I saw ugly hate in my mother’s eyes after I was allowed to attend school outings again, hate that told me that she knew the girl I had been with was going to be there. I had told her that myself, so she wouldn’t hear it from someone else.  She must have forgotten.  Her insisting, “I know you. I know you’re not gay. You just can’t be gay, I know you better than that,” was a whip lashing my sides. I saw crushing disappointment in my father's eyes when he showed me that all of my texts messages after I came out had been copied to his phone. The communications between myself and the girl I had told them I’d broken up with, but hadn’t, because I was young and in love. I wanted to lay down and die.  After that, I let them put the bit in my teeth, stopped bucking, stopped screaming.  I let their reins and spurs direct me, and all my bleeding became internal, from a broken heart and a shattered will.  A wild mustang no more. One of the rarer cases of horsemanship I noted, where the beast is beat into submission: no respect, no partnership, no communication. I had been broke.

* * *

I have a hard time relating to other horse people.  There are few LGBTQ+ people in the Western horse community.  I am a poor, blue collar, rough and tumble butch lesbian who went to art school.  My peers are generally monied people from wealthy families. Children who have never worried about where their meals will come from, have not avoided the doctor for lack of money. 

Outside of the wealthy families that are equestrians as recreation, there are the conservative cowboy types. Sometimes they are young, sometimes they are old. Often Republicans, they don’t know what to make of my short, cantankerous, queer pagan ass. Blue collar, good ol’ boys that I would probably get along with if they could move past the homophobia and racism. We’re more similar than they think, though this realization would likely horrify them.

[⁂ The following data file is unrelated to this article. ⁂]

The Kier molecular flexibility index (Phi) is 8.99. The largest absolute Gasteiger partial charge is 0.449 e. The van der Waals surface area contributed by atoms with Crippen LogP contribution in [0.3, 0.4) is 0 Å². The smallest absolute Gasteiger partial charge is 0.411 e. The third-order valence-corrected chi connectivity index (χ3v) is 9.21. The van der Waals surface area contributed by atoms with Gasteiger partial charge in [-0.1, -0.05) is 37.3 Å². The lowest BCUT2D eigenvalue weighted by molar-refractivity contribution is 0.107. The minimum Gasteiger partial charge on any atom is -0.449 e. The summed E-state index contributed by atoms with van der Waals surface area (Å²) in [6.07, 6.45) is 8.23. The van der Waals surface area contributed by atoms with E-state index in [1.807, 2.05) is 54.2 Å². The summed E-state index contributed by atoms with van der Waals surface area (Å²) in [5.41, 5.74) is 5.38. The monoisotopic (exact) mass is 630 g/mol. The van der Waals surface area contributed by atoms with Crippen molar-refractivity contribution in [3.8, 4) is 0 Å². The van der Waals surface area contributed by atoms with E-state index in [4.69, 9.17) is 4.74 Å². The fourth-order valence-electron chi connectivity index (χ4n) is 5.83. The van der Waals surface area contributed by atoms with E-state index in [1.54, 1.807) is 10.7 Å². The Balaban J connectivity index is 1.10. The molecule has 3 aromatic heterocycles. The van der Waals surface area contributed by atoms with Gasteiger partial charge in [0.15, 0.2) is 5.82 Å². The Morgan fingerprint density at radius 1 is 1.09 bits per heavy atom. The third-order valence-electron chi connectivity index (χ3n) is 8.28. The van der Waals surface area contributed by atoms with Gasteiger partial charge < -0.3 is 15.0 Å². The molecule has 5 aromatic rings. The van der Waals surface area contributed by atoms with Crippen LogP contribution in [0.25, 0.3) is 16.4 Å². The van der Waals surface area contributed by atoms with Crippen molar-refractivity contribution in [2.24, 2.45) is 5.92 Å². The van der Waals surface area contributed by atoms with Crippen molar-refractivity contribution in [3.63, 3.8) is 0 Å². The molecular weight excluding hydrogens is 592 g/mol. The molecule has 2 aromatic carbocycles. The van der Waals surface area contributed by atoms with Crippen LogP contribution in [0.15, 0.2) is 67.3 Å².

But instead they ask me on dates despite their knowledge of my girlfriend or shun me and tell me that mares do not want to be with mares. They want their stallions.  (Which is actually not true—on the farm where I work, there are two mares that actually seek the affection of our herd’s boss mare, the matriarch of the herd, when they’re in heat, rather than the stallion.)

I am no sleek thoroughbred, worth millions of dollars in racing and dressage.  I am no well-bred quarter horse with a bloodline hundreds of years long.  I am a short, scrappy, muddy mustang, hardy and wily, physically and mentally worth just as much as the other pedigrees, though some people do not think so.

I can be happy at least knowing that the gentling and training of adopted mustangs no longer consists of “breaking” the horse, but rather showing it that you as a human can coexist with it, learn from and with it, and teach it many things. You can build a partnership and a relationship of mutual understand and kindness as you grow and learn together. I wish I had been treated with as much courtesy as a teenager when I came out. I wish the world could see all queer people that way, as people who, yes, are different, but are also worthy of friendship, trust, and existing just as we are. 


In the last five years that I have been working with horses, they have helped me see the anger and pain that still resides in me.  They have helped me work through my emotions, sometimes with snotty tears (mine) and sometimes with smiles (ours) and gentle noses (theirs) whiffling in my hair.  Horses are great therapists when you learn to be friends with them. I think now, I hope, that I am ready.  I still have so much pain in me but I am also full of love and gentleness, and the knowing of just letting things be. 

I am ready to share this knowing, to help as I have been helped, and am looking to adopt a mustang out of holding so that I may remind it of the gentleness of existence. So that I can offer it partnership and the calm, knowing hand of a person who sympathizes with and understands what it is like to be forced out of herd and home, and into the


Ashley B. is an alumnus of the Kansas City Art Institute.  She is a freelance illustrator, writer, and part-time ranch hand working with horse breeders. Ashley’s work can be seen in the Center Spiral Magazine and on Instagram @blackfeathrart. Ashley is a butch lesbian who goes by she/her/they pronouns.